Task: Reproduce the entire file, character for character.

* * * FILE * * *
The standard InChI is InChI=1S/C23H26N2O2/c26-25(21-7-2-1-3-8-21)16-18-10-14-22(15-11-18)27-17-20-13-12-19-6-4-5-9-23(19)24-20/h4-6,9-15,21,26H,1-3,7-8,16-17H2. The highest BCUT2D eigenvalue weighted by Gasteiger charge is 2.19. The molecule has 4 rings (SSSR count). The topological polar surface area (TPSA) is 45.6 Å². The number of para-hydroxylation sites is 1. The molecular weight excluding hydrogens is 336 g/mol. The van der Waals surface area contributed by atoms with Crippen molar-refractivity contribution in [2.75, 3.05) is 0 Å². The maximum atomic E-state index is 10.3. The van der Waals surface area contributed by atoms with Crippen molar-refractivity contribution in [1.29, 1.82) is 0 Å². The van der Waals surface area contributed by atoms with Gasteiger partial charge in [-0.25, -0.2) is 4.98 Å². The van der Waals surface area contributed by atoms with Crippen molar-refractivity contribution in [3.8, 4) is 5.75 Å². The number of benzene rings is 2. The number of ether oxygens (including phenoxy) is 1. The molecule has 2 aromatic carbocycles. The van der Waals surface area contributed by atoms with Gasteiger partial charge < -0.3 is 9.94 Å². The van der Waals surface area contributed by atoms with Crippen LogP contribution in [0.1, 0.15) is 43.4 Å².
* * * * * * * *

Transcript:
The standard InChI is InChI=1S/C23H26N2O2/c26-25(21-7-2-1-3-8-21)16-18-10-14-22(15-11-18)27-17-20-13-12-19-6-4-5-9-23(19)24-20/h4-6,9-15,21,26H,1-3,7-8,16-17H2. The highest BCUT2D eigenvalue weighted by Gasteiger charge is 2.19. The molecule has 4 rings (SSSR count). The topological polar surface area (TPSA) is 45.6 Å². The number of para-hydroxylation sites is 1. The molecular weight excluding hydrogens is 336 g/mol. The van der Waals surface area contributed by atoms with Crippen molar-refractivity contribution in [2.75, 3.05) is 0 Å². The maximum atomic E-state index is 10.3. The van der Waals surface area contributed by atoms with Crippen molar-refractivity contribution in [1.29, 1.82) is 0 Å². The van der Waals surface area contributed by atoms with Gasteiger partial charge in [-0.25, -0.2) is 4.98 Å². The van der Waals surface area contributed by atoms with Crippen molar-refractivity contribution in [3.8, 4) is 5.75 Å². The number of benzene rings is 2. The number of ether oxygens (including phenoxy) is 1. The molecule has 2 aromatic carbocycles. The van der Waals surface area contributed by atoms with Gasteiger partial charge < -0.3 is 9.94 Å². The van der Waals surface area contributed by atoms with Crippen LogP contribution in [0.1, 0.15) is 43.4 Å².